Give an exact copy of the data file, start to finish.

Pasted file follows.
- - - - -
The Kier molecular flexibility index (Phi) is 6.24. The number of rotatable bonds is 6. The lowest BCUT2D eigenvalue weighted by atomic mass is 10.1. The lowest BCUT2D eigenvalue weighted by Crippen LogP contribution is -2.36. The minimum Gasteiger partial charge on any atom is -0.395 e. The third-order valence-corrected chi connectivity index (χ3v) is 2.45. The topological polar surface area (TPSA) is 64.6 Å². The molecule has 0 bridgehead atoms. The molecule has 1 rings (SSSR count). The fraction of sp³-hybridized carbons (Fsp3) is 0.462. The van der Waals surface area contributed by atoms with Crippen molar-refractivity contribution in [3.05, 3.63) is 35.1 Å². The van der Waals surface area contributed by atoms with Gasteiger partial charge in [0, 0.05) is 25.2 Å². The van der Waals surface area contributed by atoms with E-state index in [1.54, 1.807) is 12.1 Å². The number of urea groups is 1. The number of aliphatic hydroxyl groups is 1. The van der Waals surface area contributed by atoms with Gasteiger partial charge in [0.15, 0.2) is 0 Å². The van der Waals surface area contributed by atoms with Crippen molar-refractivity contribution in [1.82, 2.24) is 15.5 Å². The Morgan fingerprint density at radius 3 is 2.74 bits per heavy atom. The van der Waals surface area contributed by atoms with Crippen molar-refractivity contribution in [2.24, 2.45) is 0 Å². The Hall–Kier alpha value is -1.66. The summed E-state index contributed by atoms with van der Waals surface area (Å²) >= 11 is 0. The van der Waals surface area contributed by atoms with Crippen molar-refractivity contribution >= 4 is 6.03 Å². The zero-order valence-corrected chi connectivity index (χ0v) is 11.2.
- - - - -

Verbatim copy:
The Kier molecular flexibility index (Phi) is 6.24. The number of rotatable bonds is 6. The lowest BCUT2D eigenvalue weighted by atomic mass is 10.1. The lowest BCUT2D eigenvalue weighted by Crippen LogP contribution is -2.36. The minimum Gasteiger partial charge on any atom is -0.395 e. The third-order valence-corrected chi connectivity index (χ3v) is 2.45. The topological polar surface area (TPSA) is 64.6 Å². The molecule has 0 bridgehead atoms. The molecule has 1 rings (SSSR count). The fraction of sp³-hybridized carbons (Fsp3) is 0.462. The van der Waals surface area contributed by atoms with Crippen molar-refractivity contribution in [3.05, 3.63) is 35.1 Å². The van der Waals surface area contributed by atoms with Gasteiger partial charge in [0, 0.05) is 25.2 Å². The van der Waals surface area contributed by atoms with E-state index in [1.54, 1.807) is 12.1 Å². The number of urea groups is 1. The number of aliphatic hydroxyl groups is 1. The van der Waals surface area contributed by atoms with Gasteiger partial charge in [0.15, 0.2) is 0 Å². The van der Waals surface area contributed by atoms with Crippen molar-refractivity contribution in [1.82, 2.24) is 15.5 Å². The Morgan fingerprint density at radius 3 is 2.74 bits per heavy atom. The van der Waals surface area contributed by atoms with Crippen molar-refractivity contribution in [2.24, 2.45) is 0 Å². The Hall–Kier alpha value is -1.66. The summed E-state index contributed by atoms with van der Waals surface area (Å²) >= 11 is 0. The van der Waals surface area contributed by atoms with Crippen molar-refractivity contribution >= 4 is 6.03 Å². The zero-order valence-corrected chi connectivity index (χ0v) is 11.2.